While there is no mathematical formula for calculating partisanship, both party-line voting and ideology were considered in finding the ten most partisan members of Congress.
In determining a Republican’s partisanship, his score from the American Conservative Union (ACU) and the percentage of the time that he voted with his party, according to OpenCongress.org, were factored. For example, an ACU annual score of 95% or higher and voting with the party at least 96% of the time made him a partisan Republican.
For Democrats, the rankings of “Heroes” and “Zeroes” from the Americans for Democratic Action (ADA) were used along with the percentage of the time that a Democrat voted with the party according to OpenCongress.org. For example, a Democrat ranked as a “Hero” and who voted with the party 95% of the time or more was categorized as a partisan Democrat.
The most recent year with data available from both the ACU and ADA is 2009. Therefore, no one elected during the Republican wave of 2010 is figured in this total.
Naturally, this formula is highly unscientific and subjective. Using the ACU and ADA as barometers for the respective parties risks boiling down partisanship to a handful of votes each organization considers important. However, combining philosophical criteria with party voting hopefully captures not only the ideological rigidity prevalent in Washington, but also shows how closely congressmen adhere to the issues each organization identifies as important.
Perhaps a coincidence or a consequence of the nature of and relationship between the two bodies, but all of the ten most partisan members of Congress are in the House of Representatives; none are in the Senate.
John Boehner (Ohio)
As the House Minority Leader in 2008, Boehner led the GOP in its defeat of the Troubled Asset Relief Program (TARP) on its first vote only to reverse course and lead the party to pass the $700 billion bill. The Speaker of the House is the only current Republican who voted with the party 100% of the time.
Eric Cantor (Virginia)
One of the self-styled “Young Guns” of the GOP, Cantor is the House Republican Majority Leader and the second highest-ranked Republican after Speaker Boehner. One of the many Republicans who voted for President Bush’s $170 billion stimulus in 2008, and for TARP, but against President Obama’s stimulus, Cantor is a vocal advocate for Israel as well as an ardent opponent of Wall Street reform and regulation.
Kevin McCarthy (California)
Although only in Congress since 2007, McCarthy is already the House Majority Whip, the third-ranking Republican in the House. Despite recent demands in the National Journal that Democrats work with Republicans, McCarthy votes with his own party 97% of the time.
John Kline (Minnesota)
Little known outside of Minnesota’s second congressional district, Kline has voted with the GOP 97% of the time. Along with many other Republicans, Kline has refused to consider any tax increases and in an editorial for the St. Paul Pioneer Press, the only bipartisan effort mentioned was Kline’s support for a bill to restore pay to soldiers on leave.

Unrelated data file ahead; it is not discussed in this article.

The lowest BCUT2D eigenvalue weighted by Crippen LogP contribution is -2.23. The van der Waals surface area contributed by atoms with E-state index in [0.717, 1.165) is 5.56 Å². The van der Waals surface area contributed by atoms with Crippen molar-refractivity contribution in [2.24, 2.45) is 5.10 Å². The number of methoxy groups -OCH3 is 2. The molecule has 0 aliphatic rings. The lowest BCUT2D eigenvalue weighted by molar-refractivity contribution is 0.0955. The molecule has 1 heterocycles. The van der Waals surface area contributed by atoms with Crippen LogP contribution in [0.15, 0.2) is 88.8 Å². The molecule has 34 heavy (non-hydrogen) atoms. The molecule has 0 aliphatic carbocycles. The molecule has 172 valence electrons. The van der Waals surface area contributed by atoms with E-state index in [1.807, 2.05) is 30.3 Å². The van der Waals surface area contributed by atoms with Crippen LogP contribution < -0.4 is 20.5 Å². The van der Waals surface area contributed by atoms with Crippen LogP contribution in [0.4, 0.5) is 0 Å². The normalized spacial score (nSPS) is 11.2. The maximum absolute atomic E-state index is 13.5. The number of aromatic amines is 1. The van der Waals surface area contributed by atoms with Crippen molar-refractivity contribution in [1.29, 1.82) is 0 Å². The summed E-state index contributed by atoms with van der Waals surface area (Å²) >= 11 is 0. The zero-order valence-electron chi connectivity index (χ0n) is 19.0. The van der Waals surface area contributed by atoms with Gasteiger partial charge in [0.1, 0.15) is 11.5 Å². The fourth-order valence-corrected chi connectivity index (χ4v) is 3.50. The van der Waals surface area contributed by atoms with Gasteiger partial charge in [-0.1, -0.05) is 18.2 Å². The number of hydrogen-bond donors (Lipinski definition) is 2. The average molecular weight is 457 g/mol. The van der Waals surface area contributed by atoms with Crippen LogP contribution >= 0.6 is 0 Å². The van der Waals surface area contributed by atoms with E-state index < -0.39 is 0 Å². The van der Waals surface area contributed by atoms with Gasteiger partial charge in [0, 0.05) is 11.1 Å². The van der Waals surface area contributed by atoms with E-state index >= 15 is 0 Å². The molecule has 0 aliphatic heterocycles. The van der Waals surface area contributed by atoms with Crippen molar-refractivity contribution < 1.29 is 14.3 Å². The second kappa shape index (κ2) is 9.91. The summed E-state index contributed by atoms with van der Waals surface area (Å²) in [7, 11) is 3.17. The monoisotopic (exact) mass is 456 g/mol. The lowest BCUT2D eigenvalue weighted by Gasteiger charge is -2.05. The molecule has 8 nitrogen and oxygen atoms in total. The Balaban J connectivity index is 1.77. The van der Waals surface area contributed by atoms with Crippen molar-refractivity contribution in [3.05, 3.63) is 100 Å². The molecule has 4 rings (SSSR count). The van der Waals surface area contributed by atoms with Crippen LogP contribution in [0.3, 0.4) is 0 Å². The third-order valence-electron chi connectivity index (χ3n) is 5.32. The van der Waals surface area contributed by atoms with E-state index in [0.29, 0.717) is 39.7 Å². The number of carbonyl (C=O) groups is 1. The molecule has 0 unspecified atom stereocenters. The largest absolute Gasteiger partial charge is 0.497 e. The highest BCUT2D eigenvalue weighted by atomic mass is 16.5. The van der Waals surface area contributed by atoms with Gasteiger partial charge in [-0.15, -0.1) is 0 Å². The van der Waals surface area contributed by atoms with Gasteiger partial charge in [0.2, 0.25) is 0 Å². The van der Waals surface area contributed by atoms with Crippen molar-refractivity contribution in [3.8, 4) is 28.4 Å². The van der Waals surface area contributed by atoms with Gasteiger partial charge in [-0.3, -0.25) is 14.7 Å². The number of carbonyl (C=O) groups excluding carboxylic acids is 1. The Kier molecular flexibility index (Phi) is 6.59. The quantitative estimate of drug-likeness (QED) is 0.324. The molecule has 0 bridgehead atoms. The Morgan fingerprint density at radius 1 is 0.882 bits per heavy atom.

Todd Akin (Missouri)
While Akin became infamous for his “legitimate rape” comments, he has been routinely named one of the more ardently conservative members of the House of Representatives. While he voted against some of the Bush administration’s big domestic initiatives such as Medicare Part D and No Child Left Behind, the rest of his voting record and controversial comments continue to make him a divisive figure.
Nancy Pelosi (California)
Although Pelosi does not register as one of ADA’s “Heroes,” she makes this list as a co-architect of the controversial Affordable Care Act (ACA), which did not receive a single Republican vote.
Lois Capps (California)
A member of the “New Democrat Coalition,” which advertises itself as moderate, the National Journal describes Capps as a “solid liberal” and during her tenure, she has voted for some of the more controversial Democratic initiatives such as the ACA.
Rosa DeLauro (Connecticut)
Representing New Haven since 1991, DeLauro has compiled one of the more liberal voting records in Congress. A strong supporter of the ACA, she strongly opposed the Stupak-Pitts Amendment, which would have placed limits on taxpayer-funded abortions in relation to the ACA.
Chris Van Hollen (Maryland)
The fifth-ranking Democrat in the US House, Van Hollen gained attention earlier this year when questioning Jeb Bush. Grilling a public official who had no influence on federal policy during the time in question, Van Hollen said to the former Florida governor, “I’ve searched the record, and as far as I can tell, during that eight-year period you did not challenge the Bush administration’s handling of the economy, criticize the excessive spending or the rising deficits.”
Richard Neal (Massachusetts)
Representing Massachusetts since 1989, Neal is a member of the House Ways and Means Committee. Influential in deciding how federal revenue is spent, Neal is a candidate to someday become chairman of the committee. Although he voted with his party 95% of the time during the most recent congress, he has voted with his party as much as 99% in the past.